This means “red earth, burnt earth” in the Ngiyampaa language of New South Wales. It refers to the ochre used for making body paint for the Coroborees; the sacred ceremonies of Indigenous Australians involving ritual, dance and music. Red ochre is also used in other Aboriginal forms. Kuparr was the basis for the name of the mining town Cobar, and because copper was mined there, it has also been suggested that it may have been the local way of translating the word copper. Most likely the similarity between the words is a coincidence though. The attraction of this name is that it sounds a bit like Cooper. If you like the sound of Cooper but think it seems a bit boring or surnamey, Kuparr might be for you.


Miro (MEE-roh) is a Nyungar word for a type of spear thrower which propels the aim of the gidgee; a fearsome qaurtz-tipped spear about 8 feet long. Miro exists as a name or word in several other languages. It’s a Slavic name which is short for Miroslav, meaning “glorious peace”. In Japanese, it’s short for Miroku, a Japanese form of Maitreya, the fifth (future) incarnation of the Buddha. In New Zealand, it’s the name for a species of conifer tree. In Korea, it means “maze”. It’s also the surname of Spanish artist, Joan Miró i Ferrà (Joan was a man) – his surname was short for Ramiro, the Spanish form of a Germanic name meaning “famous counsel”. It’s very multicultural, and none of the meanings that I’ve seen are negative. I think it’s attractive. We had a baby boy in a recent birth announcement named Finn Joseph Miro, so it’s considered usable in Australia.


This is one of the Aboriginal names for the Black-necked Stork, which is found across the tropical north of Australia, and is the only stork species native to Australia. I have not been able to track down which language it is from, except that it’s not from the Northern Territory, where this bird is called a jabiru. It’s therefore either from Queensland or northern New South Wales, as the only other places where this bird exists. It’s listed as one of the Indigenous names by museums, so I feel fairly confident it’s authentic. The stork is mentioned in several Aboriginal legends, one of them an extremely touching love story. The attraction of this name is that it sounds exactly like the fashionable name Monty, but has its own significance.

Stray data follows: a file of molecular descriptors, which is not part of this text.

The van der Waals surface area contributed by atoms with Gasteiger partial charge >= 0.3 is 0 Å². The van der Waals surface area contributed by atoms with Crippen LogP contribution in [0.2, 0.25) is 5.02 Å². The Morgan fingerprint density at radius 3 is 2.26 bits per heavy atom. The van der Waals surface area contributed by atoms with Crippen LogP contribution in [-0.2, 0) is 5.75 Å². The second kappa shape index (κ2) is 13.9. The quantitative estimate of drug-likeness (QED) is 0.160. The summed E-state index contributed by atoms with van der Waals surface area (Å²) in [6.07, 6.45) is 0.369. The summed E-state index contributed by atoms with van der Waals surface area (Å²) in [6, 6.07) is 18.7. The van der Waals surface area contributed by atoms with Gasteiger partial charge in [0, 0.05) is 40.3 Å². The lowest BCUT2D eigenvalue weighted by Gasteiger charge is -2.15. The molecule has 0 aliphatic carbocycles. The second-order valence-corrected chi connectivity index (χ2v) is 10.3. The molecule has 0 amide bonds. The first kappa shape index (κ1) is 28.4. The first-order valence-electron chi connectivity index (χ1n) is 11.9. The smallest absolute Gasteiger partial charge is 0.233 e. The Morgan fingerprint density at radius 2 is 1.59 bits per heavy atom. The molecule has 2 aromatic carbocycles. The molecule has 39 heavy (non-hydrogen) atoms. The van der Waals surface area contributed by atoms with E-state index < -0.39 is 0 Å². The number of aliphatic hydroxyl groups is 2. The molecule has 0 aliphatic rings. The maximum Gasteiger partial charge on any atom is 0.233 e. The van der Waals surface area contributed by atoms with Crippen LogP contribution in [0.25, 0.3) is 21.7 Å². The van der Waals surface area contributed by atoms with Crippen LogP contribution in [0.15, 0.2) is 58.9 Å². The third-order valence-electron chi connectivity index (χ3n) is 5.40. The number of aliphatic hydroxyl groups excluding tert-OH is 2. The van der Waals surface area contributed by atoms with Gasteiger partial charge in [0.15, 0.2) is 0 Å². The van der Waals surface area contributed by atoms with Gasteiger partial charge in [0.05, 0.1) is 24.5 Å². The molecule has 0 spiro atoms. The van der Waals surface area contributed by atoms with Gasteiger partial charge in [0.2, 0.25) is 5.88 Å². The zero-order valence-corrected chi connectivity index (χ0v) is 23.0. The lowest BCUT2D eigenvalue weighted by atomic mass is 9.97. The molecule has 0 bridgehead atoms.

This means “eggshell” in the Kaurna language of South Australia. I thought of it because I have seen the name Tarka used in the birth announcements from the London Telegraph. It has a number of meanings in other contexts. There is a well-loved English children’s book called Tarka the Otter, so famous that it has given its name to a railway line and a bike path in the West Country. It was made into a film in the 1970s. In the book, Tarka’s name was meant to suggest the barking sound that an otter makes. In India, tarka is a word for seasoning added to a meal, and in Quechuan, a tarka is a type of flute played by the Indigenous people of the Andes. Tarka Cordell was a British musician who died in tragic circumstances a few years ago; I’m not sure where his name was taken from, or whether he is the inspiration for British children having Tarka as one of their names. This is the second name with the meaning of “eggshells” I have suggested; the other was Keid. Because eggshells appear so fragile, and yet are surprisingly strong under compression, I find this meaning very evocative.